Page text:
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20121101
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Search Results 0 to 3 of about 4 (some duplicates have been removed)
're seeing in boston tonight. obviously, in chicago, they are waiting with great anticipation to see the president. and in boston, there is also anticipation but it's more like resigned anticipation. people who thought they were coming to a party instead are kind of watching a durnlg on-- durge. >> look at the demographic ps of these two crowds. that's all you need to know. >> ifill: that's a good point, david. when you look at the obama crowd, it's incredibly diverse, very young, obviously, in a better mood. ( laughter ). but the difference between that and what we're seeing in boston is pretty striking. >> you know, the country is changing. i mean, the gay marriage thing is part of the change, but the demographicez of the country are changing. the thing that's more confusing is the economics are changing and in much more complicated ways. that we're not seeing it's working class people, the people who are unemployed aren't in either crowds. they can't afford to be in those crowds. that's complicated. but the demographics and attitudes towards gay marriage and other social issues, t
to my former agency i think they absolutely would use them. >> rose: you just went to boston-- or to massachusetts to endorse elizabeth warren. >> yes. >> rose: who at one time thought might head up the consumer protection agency. that was not to be. >> right. >> rose: she wasn't even nominated by the president. >> right, right. >> rose: why did you endorse her? not that you shouldn't have, but why did you? >> she's my friend and i worked with her a lot. well, she was actually an advisory committee i set up at the f.d.i.c., to advicous consumer issues and how to make the banking system more accessible to lower income people. she was a tremendous help in that. and i worked with her when she became the chairman of the congressional oversight panel, nancy pelosi appointment, and we agreed a lot on some of the misuse of tarp funds. and when she became the special adviser to the consumer bureau, i was very supportive of the consumer bureau and tried to make sure the resources of the f.d.i.c. were there early on. we had several years of working together. we don't-- probably on fisc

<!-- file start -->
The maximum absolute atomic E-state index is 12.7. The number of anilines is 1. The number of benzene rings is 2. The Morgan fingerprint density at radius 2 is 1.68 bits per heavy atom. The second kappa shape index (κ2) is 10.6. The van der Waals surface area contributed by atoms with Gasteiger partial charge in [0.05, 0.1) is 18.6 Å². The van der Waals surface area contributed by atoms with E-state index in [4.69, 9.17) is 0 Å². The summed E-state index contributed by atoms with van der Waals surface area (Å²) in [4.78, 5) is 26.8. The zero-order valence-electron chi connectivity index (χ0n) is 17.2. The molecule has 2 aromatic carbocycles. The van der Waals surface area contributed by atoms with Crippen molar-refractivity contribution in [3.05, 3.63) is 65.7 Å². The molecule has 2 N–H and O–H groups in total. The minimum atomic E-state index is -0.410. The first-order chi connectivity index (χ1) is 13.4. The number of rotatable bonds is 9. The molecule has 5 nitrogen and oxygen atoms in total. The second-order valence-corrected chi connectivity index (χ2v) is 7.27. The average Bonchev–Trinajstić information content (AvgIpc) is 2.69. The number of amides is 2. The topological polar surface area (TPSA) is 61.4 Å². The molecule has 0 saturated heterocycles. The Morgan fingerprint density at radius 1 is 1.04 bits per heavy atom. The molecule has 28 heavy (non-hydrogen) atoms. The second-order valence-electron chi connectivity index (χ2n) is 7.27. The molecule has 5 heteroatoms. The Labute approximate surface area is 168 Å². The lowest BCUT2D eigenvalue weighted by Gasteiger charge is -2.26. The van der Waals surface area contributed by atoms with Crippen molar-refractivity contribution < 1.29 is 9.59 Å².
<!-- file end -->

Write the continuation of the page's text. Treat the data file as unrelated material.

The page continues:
states over the last 20 years. these figures correspond to cities like new york, atlanta, dallas, boston, los angeles, and they indicate how in the early 1990's, late 1980's, there was a very significant increase in the homicide rates. we have homicide rates all the way up to 60, 40, something like that. mexico's current homicide rate you can see on this tight. >> rose: 100,000. >> the rate is at 24 and it has raised significantly over the last few years. what we have confronted is a increase in homicide rates not only in mexico but in all the hemisphere over the last few years. in the decade between 2000 and 2010 the homicide rate, the average homicide rate in all of the americas increased by 60%. so what we're doing in mexico is a fight for security. we are improving the rule of law. we are confronting these cartels, we're trying to bring them down, bring them to justice. we are transforming institutions devoted to the rule of law. and we are also going to the most vulnerable area of society to try to reconstruct the social fabric. of course we want to have much better results. >> ros
Search Results 0 to 3 of about 4 (some duplicates have been removed)